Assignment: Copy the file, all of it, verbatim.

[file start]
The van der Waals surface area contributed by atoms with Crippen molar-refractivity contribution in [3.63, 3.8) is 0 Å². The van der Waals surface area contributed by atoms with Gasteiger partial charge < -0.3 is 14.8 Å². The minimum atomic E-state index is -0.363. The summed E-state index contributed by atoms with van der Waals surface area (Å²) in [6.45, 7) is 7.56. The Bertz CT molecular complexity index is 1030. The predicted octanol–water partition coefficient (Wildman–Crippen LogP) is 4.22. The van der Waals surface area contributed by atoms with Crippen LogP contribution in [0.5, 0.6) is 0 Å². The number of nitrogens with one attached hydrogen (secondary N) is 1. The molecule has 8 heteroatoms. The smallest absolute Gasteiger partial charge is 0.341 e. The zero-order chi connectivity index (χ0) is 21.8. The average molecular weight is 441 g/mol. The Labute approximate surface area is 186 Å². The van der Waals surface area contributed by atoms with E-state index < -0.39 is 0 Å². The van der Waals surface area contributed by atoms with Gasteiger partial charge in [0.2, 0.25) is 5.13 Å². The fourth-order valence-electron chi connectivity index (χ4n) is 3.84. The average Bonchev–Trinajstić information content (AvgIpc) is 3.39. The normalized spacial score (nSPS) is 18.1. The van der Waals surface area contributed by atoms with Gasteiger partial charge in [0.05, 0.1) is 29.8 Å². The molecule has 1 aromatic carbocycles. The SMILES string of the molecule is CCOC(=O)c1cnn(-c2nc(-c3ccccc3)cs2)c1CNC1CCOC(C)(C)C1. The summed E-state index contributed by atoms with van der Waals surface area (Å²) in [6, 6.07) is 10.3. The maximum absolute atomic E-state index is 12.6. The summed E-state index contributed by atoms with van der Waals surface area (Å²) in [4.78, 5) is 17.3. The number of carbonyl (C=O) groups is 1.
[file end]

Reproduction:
The van der Waals surface area contributed by atoms with Crippen molar-refractivity contribution in [3.63, 3.8) is 0 Å². The van der Waals surface area contributed by atoms with Gasteiger partial charge < -0.3 is 14.8 Å². The minimum atomic E-state index is -0.363. The summed E-state index contributed by atoms with van der Waals surface area (Å²) in [6.45, 7) is 7.56. The Bertz CT molecular complexity index is 1030. The predicted octanol–water partition coefficient (Wildman–Crippen LogP) is 4.22. The van der Waals surface area contributed by atoms with Crippen LogP contribution in [0.5, 0.6) is 0 Å². The number of nitrogens with one attached hydrogen (secondary N) is 1. The molecule has 8 heteroatoms. The smallest absolute Gasteiger partial charge is 0.341 e. The zero-order chi connectivity index (χ0) is 21.8. The average molecular weight is 441 g/mol. The Labute approximate surface area is 186 Å². The van der Waals surface area contributed by atoms with E-state index < -0.39 is 0 Å². The van der Waals surface area contributed by atoms with Gasteiger partial charge in [0.2, 0.25) is 5.13 Å². The fourth-order valence-electron chi connectivity index (χ4n) is 3.84. The average Bonchev–Trinajstić information content (AvgIpc) is 3.39. The normalized spacial score (nSPS) is 18.1. The van der Waals surface area contributed by atoms with Gasteiger partial charge in [0.05, 0.1) is 29.8 Å². The molecule has 1 aromatic carbocycles. The SMILES string of the molecule is CCOC(=O)c1cnn(-c2nc(-c3ccccc3)cs2)c1CNC1CCOC(C)(C)C1. The summed E-state index contributed by atoms with van der Waals surface area (Å²) in [6, 6.07) is 10.3. The maximum absolute atomic E-state index is 12.6. The summed E-state index contributed by atoms with van der Waals surface area (Å²) in [4.78, 5) is 17.3. The number of carbonyl (C=O) groups is 1.